As Somalia prepares to hold indirect elections yet again this year, the uncertainty of the process has fed into the general sense of despair and has the potential to push the country back into chaos if care is not taken to involve all relevant political and social actors, in order to give the process the legitimacy it deserves.
This election brief is based on interviews with individuals involved in the process and with deep knowledge of the behind-the-scenes discussions.
National leaders have repeatedly affirmed that the elections will be held on time – including in official communiques. With the term of the Somali Parliament ending in three weeks, and the president’s in six weeks, Marqaati is concerned that there is little to show in terms of progress in ensuring that a timely transfer of power will take place.
Emerging electoral fraud trends
Marqaati has been closely watching the electoral process with concern, noting a dangerous familiar path of corruption being taken by those in positions of power and seeking to keep their positions.
Political parties have voiced concern to marqaati that the National Leaders Forum, without any constitutional basis, has usurped power and continues to act as a de facto junta that rules by decree. While this may be seen as a convenient method to expedite the process, political parties are concerned that it will be a destabilizing factor beyond the elections and continue to undermine the constitution.
Some clans are claiming that the government has replaced some of the 135 elders representing the clans with political appointees that do not represent them. Marqaati has documented at least two clans whose real elders have been replaced by other individuals.
Furthermore, there is no level playing field in terms of political space: political parties have been virtually denied the freedom to hold any kind of assemblies under flimsy security excuses, political meetings disrupted, political messaging stifled, and democracy campaigners – including marqaati – have been intimidated, harassed, or imprisoned.
The civil society has been particularly sidelined in the process, and any calls for reform or accountability in general, especially electoral accountability, is seen as a threat by the ruling party. This has led to a sense of fear to speak out in this election period among local CSOs, marqaati hereby takes the lead in speaking out.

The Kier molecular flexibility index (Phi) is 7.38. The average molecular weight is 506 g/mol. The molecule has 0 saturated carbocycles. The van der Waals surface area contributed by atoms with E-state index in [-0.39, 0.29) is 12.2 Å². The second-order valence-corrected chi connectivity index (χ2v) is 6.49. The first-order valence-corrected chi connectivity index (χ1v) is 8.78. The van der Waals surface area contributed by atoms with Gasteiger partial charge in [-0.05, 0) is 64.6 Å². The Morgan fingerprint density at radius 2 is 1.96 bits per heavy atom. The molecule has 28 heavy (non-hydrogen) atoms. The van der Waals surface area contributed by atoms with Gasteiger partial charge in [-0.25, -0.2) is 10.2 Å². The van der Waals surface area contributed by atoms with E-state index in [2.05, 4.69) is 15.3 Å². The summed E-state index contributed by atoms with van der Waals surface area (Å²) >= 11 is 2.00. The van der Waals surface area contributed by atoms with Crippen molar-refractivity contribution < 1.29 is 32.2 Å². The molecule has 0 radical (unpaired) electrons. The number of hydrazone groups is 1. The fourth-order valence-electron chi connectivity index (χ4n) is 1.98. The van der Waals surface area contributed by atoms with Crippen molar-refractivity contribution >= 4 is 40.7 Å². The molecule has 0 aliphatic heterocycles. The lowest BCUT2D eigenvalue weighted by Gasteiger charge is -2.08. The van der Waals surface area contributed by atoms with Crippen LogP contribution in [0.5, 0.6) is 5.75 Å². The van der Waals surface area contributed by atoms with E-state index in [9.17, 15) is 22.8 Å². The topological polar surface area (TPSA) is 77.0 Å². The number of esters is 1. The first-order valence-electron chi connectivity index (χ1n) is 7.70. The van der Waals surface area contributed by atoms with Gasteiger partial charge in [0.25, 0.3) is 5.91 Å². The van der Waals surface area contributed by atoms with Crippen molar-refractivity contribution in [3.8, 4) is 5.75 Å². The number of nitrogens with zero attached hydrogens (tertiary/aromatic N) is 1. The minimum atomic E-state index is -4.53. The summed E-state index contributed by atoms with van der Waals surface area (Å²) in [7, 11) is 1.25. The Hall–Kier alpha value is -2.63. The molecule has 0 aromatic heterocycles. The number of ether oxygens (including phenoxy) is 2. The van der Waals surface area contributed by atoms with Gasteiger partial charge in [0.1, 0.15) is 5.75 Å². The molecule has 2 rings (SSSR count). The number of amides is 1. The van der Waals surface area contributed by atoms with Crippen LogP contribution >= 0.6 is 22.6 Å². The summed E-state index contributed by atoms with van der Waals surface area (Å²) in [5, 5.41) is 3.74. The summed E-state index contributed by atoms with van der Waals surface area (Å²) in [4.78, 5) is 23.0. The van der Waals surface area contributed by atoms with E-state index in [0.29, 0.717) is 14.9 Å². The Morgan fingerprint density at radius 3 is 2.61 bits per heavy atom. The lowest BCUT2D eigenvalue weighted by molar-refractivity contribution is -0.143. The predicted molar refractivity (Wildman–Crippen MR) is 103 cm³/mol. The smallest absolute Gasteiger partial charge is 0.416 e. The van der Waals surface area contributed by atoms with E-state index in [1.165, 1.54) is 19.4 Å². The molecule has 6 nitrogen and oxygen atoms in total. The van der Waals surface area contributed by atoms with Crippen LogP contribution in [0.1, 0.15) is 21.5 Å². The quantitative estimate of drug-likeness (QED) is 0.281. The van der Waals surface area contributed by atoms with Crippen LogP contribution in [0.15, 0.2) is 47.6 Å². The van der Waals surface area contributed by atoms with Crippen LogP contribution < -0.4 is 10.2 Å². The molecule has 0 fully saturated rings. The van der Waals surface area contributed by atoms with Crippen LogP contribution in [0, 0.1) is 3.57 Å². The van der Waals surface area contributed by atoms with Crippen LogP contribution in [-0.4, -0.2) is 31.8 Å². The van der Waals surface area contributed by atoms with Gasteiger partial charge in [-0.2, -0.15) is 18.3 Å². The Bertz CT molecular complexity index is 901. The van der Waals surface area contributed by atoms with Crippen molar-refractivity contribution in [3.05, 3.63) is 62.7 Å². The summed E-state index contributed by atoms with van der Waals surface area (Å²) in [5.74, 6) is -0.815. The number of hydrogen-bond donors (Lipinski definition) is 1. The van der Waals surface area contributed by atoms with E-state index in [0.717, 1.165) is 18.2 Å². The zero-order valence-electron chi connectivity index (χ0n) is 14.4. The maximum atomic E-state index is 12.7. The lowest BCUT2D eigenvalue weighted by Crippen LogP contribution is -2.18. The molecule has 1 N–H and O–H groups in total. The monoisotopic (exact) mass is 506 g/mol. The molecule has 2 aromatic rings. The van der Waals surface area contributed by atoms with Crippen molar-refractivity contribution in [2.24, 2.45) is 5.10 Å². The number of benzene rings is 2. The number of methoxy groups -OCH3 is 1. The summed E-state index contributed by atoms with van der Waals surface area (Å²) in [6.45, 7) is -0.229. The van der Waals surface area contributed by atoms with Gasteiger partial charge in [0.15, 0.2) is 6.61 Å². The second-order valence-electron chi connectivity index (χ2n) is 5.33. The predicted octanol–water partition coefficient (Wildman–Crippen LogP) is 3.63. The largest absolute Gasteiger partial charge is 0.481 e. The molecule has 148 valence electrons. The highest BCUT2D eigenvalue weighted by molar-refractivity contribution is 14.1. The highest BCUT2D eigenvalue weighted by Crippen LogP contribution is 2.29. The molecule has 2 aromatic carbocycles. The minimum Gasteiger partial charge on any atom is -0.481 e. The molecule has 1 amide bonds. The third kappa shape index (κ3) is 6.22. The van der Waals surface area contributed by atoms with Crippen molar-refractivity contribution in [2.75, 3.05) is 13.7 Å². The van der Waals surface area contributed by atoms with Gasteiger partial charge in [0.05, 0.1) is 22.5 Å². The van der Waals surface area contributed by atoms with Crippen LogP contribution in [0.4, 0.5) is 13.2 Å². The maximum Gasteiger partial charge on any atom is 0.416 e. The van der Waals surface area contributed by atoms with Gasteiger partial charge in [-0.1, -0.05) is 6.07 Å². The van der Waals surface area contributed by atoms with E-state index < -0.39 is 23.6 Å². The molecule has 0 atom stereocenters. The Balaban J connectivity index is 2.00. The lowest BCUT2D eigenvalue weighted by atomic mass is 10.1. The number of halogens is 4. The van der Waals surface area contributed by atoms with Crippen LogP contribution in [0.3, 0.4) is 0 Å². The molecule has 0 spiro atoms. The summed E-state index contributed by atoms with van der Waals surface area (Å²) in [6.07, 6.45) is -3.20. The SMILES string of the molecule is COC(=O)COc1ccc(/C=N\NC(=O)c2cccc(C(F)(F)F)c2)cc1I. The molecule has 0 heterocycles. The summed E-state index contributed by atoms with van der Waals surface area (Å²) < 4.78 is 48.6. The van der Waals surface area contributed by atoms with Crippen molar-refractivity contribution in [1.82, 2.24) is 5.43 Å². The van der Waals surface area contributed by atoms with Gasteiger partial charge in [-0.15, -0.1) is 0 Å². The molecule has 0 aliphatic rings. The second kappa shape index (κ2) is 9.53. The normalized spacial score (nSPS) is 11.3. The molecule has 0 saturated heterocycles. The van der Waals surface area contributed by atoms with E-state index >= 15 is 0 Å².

Old model or delayed elections
Members of the NLF will be briefed by the electoral commission on a viable timetable; while the commission privately maintains that there will be timely elections on the agreed model (51 individuals selecting each MP), political parties are complaining that there is talks of reverting to the old model in order to save time, or extend the timetable in order to implement the new model.
Extending the election date will cause a backlash from among the political parties who have already started declaring that the president will have no authority after the 10th of September. This option has the most potential to cause constitutional crisis and hurt Somalia’s fledgling state legitimacy.
The second option of reverting to the old, simpler model, has the most risks for corruption; there are fears that as in in 2012, when there was widespread buying of parliamentary seats, this could be the case again this year.
Reverting to the old, clearly more corrupt model will surely mean that the past four years have been fully squandered. There hasn’t been any improvement in the electoral model. Giving the 135 elders the power to appoint the MPs will be a return to outright buying of parliamentary seats as had happened in 2012 and hurt the legitimacy of the process.
Within the darkness there is a sliver of hope: twenty-three Somali political parties have signed the Integrity Pact for free and fair elections in Somalia. This is encouraging and shows a willingness by political parties to experiment with honest means to seek political power; however, we are disappointed and concerned by the outright refusal to sign the Pact by some of the political parties, chief among them the ruling party.
Representatives of the Somali public – the elders, political parties, and civil society – should be given a role in shaping both the electoral model and the timetable for holding the elections. An inclusive process will guarantee that there is legitiamcy for the process itself.
The international community – the US, UK, UN, EU, and AU – should hold the members of the NLF to account on holding free and fair elections. The elections will not be considered fair if non-NLF members are denied the opportunity to organize themselves , which is a basic constitutional right. NLF members who try to use their authority to derail the process in their favor should be sanctioned in order to protect the integrity of the process.
There should be a clear timetable with a sense of urgency and based on input from the aforementioned representatives of the Somali public, in order to ensure that the process in not open-ended and meets the set deadlines.